FIG. 8 is a flowchart showing the way a server processes a request-- for-- service message for a remote machine. Processing begins at step 801. The verifier field in the message is checked for validity, step 802, to insure that the identity of the remote machine is known. If the verifier is found to be valid, the credentials info object found in the message, is passed to authentication agent at the server, step 803. If the authentication agent finds the credentials info object is valid, step 804, the credentials are obtained from the authentication agent, step 805. These credentials are examined and used to determine the identity of the remote user performing the request-- for-- service. A determination is made as to whether or not the remote process has access to this server, step 806. This determination can be made by examining lists of remote users authorized or forbidden to use this system. If the remote process is authorized, an available entry in the credentials table is located, step 807. This may involved discarding an entry that has not been recently used. The credentials obtained from the authentication agent, step 805, are inserted into the available entry step 808. A credentials id is constructed that corresponds to this entry by making use of the index for this entry and the count found previously at this entry, step 809. A credentials id is constructed from two parts. The first part is an index into the credentials table for an entry that corresponds to this credentials id. The second part is a count that is incremented each time the credentials table entry at the index found in the first part has a new set of credentials stored into it. Servers are free to reuse credential table entries without the possibility that previously distributed credentials ids will mistakenly select an entry that has been reused for a new set of credentials. A reply is sent indicating a successful request for service along with the constructed credentials id. Processing finishes at step 811. At steps 802, 804, and 806, the test may fail to be passed causing a reply to be sent indicating failure of the request-- for-- service , step 812.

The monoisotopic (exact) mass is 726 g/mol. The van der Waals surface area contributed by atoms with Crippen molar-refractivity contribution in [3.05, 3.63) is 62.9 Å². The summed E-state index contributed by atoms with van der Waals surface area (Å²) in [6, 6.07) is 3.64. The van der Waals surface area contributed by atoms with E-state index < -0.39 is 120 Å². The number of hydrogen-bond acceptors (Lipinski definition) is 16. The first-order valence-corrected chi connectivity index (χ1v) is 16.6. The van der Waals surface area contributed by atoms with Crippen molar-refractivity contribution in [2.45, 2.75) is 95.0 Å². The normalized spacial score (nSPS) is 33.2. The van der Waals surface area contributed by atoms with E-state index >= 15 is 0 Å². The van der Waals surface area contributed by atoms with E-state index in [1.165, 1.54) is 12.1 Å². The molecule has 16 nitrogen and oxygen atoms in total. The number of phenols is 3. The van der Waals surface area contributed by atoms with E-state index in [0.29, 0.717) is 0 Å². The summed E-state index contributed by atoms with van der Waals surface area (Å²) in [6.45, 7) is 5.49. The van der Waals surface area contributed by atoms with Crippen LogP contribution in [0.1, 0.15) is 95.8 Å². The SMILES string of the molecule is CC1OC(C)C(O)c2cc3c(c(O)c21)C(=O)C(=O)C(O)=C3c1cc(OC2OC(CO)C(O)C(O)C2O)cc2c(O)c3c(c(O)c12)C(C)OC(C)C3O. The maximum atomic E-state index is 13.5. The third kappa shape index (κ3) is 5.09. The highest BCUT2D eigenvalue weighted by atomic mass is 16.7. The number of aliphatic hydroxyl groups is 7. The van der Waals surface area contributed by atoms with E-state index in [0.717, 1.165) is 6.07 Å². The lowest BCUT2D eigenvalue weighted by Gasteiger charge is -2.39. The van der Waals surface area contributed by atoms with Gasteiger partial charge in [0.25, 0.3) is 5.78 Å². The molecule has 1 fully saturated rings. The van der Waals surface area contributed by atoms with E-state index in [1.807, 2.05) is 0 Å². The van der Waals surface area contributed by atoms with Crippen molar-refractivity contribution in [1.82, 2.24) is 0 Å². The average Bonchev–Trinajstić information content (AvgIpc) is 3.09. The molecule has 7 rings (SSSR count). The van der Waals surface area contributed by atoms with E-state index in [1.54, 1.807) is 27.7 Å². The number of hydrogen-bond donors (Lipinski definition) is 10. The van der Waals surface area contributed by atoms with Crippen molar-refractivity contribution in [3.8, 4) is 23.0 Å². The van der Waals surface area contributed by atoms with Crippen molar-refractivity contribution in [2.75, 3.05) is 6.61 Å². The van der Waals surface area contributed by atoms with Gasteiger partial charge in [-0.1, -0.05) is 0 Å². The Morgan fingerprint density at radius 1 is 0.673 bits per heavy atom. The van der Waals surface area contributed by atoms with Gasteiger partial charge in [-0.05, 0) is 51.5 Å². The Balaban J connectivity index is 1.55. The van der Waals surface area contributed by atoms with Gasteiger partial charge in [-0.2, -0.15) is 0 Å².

The following programming design language code illustrates the above.
______________________________________/*process a request-- for-- service at the server*/msg: the request-- for-- service requestIF msg's verifier field valid THEN/* remote node's identity is correctly established */pass msg's cred info object toauthorization agent;IF auth. agent validates cred. info object THENobtain credentials from authorization agent;IF remote user identified in credentials isauthorized to use this server THENsearch credentials table for anavailable entry;IF no available entry THENfind least recently used entry;discard credentials in this entry;ENDIF;insert obtained credentials in theentry;/* construct credentials id */first part of cred id = index of theentry;second part of cred id = second part ofcred id found in the entry + 1;send reply indicating success alongwith the constructed cred id;RETURN;ENDIF;ENDIF;ENDIF;send reply indicating failure;RETURN;______________________________________ Copyright IBM Corporation 1989